It’s hard to talk about diets and nutritional tracking without mentioning the social and psychological implications surrounding these topics. It is crucial to remember that while changing your lifestyle can be conducive to your health, it can become destructive if taken to the point of obsession. Societal expectations unfortunately do not help with this issue. For years, the media has shaped what the ideal of “happy, healthy, and beautiful” should look like, especially for young adults. With each generation, a new physique is idolized along with a new fad diet to help the “average” person reach these ideals. While the effects of these diets often end up being short-term, the negative effects on body image and relationship with food are often long-term. My own battles with body image and unhealthy eating habits have attracted me to the field of dietetics and nutritional health. Even though I still struggle from time to time, one of the most helpful tools in overcoming these issues is changing the way I create my definition of health. In this blog, I want to address some of the movements and affirmations that helped me redefine what my best self looks and feels like.
Healthy at Every Size (HAES)
One of the hardest obstacles I had to overcome with my body image is that no matter how much I changed my lifestyle habits, I would never look like the physique I was chasing after. Something would always be a little off — in the scale, the mirror, in pictures. The Healthy At Every Size (HAES) movement pivots away from many of the focuses within traditional dieting methods. Rather than focusing on losing weight, restricting diets, and intense exercise routines, HAES encourages participants to focus on accepting their size and trusting their bodies. When it comes to vital ratings, it is shown that participants who adopt this approach to health often have lower blood pressure and lower cholesterol than strict dieting groups. Instead of calculating what a healthy physique looks like for a person based on algorithms, HAES recognizes that healthy body weight may vary just like our shoe sizes and heights. There’s no set perfect weight for every individual.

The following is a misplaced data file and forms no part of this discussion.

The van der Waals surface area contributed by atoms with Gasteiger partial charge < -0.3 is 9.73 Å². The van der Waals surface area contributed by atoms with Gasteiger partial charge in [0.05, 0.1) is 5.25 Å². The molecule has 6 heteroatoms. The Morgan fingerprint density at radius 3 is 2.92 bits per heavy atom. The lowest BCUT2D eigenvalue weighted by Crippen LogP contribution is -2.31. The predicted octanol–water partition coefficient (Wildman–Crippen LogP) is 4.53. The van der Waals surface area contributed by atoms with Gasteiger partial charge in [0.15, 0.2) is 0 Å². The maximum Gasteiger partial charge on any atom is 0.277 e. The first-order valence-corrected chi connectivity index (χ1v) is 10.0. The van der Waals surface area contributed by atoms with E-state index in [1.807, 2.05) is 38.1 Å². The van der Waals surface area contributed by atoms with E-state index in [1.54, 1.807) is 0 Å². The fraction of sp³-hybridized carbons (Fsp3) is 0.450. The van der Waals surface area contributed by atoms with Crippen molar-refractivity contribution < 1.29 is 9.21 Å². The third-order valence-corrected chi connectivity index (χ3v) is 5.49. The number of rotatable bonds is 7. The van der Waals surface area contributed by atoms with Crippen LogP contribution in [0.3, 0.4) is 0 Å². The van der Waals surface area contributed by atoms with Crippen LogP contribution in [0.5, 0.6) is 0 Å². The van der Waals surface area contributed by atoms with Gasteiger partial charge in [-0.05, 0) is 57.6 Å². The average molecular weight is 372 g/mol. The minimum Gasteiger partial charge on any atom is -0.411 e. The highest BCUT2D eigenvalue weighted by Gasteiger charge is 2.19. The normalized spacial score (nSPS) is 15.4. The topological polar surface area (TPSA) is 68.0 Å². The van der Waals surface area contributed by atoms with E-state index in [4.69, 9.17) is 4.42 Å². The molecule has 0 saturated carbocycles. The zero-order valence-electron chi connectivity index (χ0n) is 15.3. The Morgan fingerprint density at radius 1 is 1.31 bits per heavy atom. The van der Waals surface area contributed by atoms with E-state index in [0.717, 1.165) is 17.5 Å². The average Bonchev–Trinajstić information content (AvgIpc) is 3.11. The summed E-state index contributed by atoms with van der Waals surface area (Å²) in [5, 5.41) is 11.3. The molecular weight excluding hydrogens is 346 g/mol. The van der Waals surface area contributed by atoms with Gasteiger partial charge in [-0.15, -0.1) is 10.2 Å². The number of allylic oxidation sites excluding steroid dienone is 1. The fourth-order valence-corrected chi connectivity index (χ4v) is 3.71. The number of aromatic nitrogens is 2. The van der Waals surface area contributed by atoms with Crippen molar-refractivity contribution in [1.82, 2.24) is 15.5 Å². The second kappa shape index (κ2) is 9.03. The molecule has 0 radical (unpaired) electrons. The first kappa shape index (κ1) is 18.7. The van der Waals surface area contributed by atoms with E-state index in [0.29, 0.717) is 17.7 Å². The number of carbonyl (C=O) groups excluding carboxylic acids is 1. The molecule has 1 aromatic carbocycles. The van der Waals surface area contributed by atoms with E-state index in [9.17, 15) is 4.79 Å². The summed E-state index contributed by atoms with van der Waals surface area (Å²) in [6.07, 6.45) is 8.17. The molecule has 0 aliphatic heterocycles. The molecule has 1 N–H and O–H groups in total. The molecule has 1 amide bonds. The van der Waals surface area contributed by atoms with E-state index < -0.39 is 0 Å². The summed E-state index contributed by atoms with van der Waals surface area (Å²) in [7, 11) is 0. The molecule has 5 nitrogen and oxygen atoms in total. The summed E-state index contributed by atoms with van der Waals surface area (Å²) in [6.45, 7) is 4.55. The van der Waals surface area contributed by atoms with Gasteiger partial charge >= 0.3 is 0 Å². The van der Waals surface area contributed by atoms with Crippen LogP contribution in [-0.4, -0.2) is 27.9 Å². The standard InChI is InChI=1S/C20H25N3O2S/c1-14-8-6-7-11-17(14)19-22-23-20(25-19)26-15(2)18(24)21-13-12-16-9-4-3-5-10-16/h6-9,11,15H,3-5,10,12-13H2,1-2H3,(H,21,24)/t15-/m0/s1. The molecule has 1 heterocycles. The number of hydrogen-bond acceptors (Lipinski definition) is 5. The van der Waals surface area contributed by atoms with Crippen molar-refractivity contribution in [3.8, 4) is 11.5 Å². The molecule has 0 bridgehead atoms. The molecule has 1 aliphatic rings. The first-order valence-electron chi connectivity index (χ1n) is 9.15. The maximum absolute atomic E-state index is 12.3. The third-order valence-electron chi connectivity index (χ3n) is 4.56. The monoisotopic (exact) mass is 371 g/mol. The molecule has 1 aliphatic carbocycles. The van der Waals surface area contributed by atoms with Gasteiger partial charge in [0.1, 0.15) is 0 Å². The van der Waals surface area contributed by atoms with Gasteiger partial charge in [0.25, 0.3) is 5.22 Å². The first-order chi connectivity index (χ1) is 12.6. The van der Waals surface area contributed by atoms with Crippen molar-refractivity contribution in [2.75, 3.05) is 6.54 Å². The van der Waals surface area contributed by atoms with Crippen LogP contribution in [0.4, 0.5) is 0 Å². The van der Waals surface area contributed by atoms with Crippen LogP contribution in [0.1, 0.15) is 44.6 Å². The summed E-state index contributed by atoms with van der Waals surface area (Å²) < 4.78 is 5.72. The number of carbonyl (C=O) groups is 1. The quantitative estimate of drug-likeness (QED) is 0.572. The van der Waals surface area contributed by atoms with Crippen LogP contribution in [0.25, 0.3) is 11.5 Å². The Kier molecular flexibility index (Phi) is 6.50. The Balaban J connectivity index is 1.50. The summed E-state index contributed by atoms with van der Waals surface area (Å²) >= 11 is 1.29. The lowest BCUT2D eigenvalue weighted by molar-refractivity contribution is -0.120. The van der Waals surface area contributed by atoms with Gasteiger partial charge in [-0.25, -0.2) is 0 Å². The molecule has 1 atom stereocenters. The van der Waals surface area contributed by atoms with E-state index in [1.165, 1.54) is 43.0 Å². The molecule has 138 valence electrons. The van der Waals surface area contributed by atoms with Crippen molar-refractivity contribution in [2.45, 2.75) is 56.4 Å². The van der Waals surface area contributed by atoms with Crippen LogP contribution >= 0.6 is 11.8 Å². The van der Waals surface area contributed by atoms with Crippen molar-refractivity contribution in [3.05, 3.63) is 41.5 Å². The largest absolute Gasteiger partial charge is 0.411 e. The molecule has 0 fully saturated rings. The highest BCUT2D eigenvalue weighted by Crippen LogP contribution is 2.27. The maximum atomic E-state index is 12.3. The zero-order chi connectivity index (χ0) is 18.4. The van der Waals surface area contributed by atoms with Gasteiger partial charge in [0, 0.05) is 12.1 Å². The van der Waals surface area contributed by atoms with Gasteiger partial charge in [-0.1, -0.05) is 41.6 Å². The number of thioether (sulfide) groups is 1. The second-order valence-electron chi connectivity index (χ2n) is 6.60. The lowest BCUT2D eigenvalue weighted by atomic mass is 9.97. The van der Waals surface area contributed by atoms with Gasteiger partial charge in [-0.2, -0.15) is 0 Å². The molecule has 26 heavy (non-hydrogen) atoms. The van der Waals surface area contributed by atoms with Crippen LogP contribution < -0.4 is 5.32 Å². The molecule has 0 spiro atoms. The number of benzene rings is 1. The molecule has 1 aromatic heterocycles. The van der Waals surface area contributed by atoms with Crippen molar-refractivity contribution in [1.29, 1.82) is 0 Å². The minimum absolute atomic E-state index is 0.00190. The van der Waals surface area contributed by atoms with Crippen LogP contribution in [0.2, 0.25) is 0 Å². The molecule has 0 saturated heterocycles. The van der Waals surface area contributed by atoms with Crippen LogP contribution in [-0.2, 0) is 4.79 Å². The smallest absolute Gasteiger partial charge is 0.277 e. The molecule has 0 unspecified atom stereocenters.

Mindful eating and eating in moderation
Mindful eating and eating in moderation fall under the HAES dogma. In these practices, following natural hunger cues is encouraged over restricting foods and caloric intake. Since no food is declared as being “bad” or “good” for your health, a varied diet of all types of foods is highly recommended. This is not to say that eating sugary, salty, and highly processed foods are a free-for-all or that supersized portions are encouraged. Rather, these practices seek to remove the anxiety and obsessive tendencies that following a strict diet may create. To this day, I catch myself feeling guilty for eating out multiple times a day or eating a second serving of dessert since my previous diet plans would not allow for it. By adopting mindful eating and eating in moderation, I am slowly relearning that it is OK to have a second slice of cake if I’m hungry, as long as my overall diet is still varied with fruits and vegetables.
Your clothes should fit you
Another source of insecurity with body image for me, and many college-aged students, is clothing size. There have been many times when I have bought clothing and promised myself I would wear it when I reached my weight loss goals. Conversely, there have been times when I have broken down since clothing I bought a couple of years ago is now too tight. While it may seem silly, it is important to keep in mind that your clothes should fit you; you shouldn’t fit your clothes. Many clothing stores do not follow the same sizing guidelines. Furthermore, it is natural for your body to go through changes over the course of the year and even throughout the day. If something doesn’t fit, don’t get discouraged.
Your body is capable of amazing things — appreciate it
The underlying message of this post is to love yourself the way that you are. Follow your health goals to feel your best, not to look like what other people think is your best. Fuel it to be happy, train it to be healthy, and appreciate what it is and is not capable of at the moment. No matter how you look, your body is capable of amazing things.
I hope you were able to learn a little bit more about nutrition and health. From looking at what nutrients college-aged students are deficient in, to new recipes to include within your daily diet, and finally, to concerns about body image, we have analyzed nutrition on biological, practical, and societal levels.
For more practice with nutrition tracking and health resources, check out MyDietAnaylsis.